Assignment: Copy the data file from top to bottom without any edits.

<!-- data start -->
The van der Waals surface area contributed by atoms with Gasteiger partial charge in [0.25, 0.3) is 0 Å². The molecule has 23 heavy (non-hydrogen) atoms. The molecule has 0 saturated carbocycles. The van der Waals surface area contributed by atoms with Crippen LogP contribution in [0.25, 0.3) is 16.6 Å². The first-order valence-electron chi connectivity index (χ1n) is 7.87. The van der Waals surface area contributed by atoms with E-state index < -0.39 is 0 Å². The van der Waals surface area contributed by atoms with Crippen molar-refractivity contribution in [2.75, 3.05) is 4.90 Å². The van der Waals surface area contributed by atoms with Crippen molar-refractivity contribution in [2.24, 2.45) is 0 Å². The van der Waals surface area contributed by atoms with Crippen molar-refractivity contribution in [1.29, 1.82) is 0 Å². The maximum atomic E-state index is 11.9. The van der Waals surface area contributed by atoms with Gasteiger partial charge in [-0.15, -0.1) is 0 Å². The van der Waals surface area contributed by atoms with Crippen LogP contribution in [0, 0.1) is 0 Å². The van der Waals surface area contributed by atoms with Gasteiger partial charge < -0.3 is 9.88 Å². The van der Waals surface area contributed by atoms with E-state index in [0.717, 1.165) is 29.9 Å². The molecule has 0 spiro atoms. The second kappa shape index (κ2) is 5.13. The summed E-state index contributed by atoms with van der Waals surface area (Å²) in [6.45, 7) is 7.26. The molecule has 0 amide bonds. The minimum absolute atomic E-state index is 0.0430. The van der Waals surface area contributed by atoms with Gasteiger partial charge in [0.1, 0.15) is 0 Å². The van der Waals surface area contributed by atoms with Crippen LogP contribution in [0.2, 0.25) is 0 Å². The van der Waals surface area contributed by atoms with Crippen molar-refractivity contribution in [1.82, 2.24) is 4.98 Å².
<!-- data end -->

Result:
The van der Waals surface area contributed by atoms with Gasteiger partial charge in [0.25, 0.3) is 0 Å². The molecule has 23 heavy (non-hydrogen) atoms. The molecule has 0 saturated carbocycles. The van der Waals surface area contributed by atoms with Crippen LogP contribution in [0.25, 0.3) is 16.6 Å². The first-order valence-electron chi connectivity index (χ1n) is 7.87. The van der Waals surface area contributed by atoms with E-state index < -0.39 is 0 Å². The van der Waals surface area contributed by atoms with Crippen molar-refractivity contribution in [2.75, 3.05) is 4.90 Å². The van der Waals surface area contributed by atoms with Crippen molar-refractivity contribution in [2.24, 2.45) is 0 Å². The van der Waals surface area contributed by atoms with Crippen molar-refractivity contribution in [1.29, 1.82) is 0 Å². The maximum atomic E-state index is 11.9. The van der Waals surface area contributed by atoms with Gasteiger partial charge in [-0.15, -0.1) is 0 Å². The van der Waals surface area contributed by atoms with Crippen LogP contribution in [0, 0.1) is 0 Å². The van der Waals surface area contributed by atoms with Gasteiger partial charge < -0.3 is 9.88 Å². The van der Waals surface area contributed by atoms with E-state index in [0.717, 1.165) is 29.9 Å². The molecule has 0 spiro atoms. The second kappa shape index (κ2) is 5.13. The summed E-state index contributed by atoms with van der Waals surface area (Å²) in [6.45, 7) is 7.26. The molecule has 0 amide bonds. The minimum absolute atomic E-state index is 0.0430. The van der Waals surface area contributed by atoms with Gasteiger partial charge in [0.1, 0.15) is 0 Å². The van der Waals surface area contributed by atoms with Crippen LogP contribution in [0.2, 0.25) is 0 Å². The van der Waals surface area contributed by atoms with Crippen molar-refractivity contribution in [1.82, 2.24) is 4.98 Å².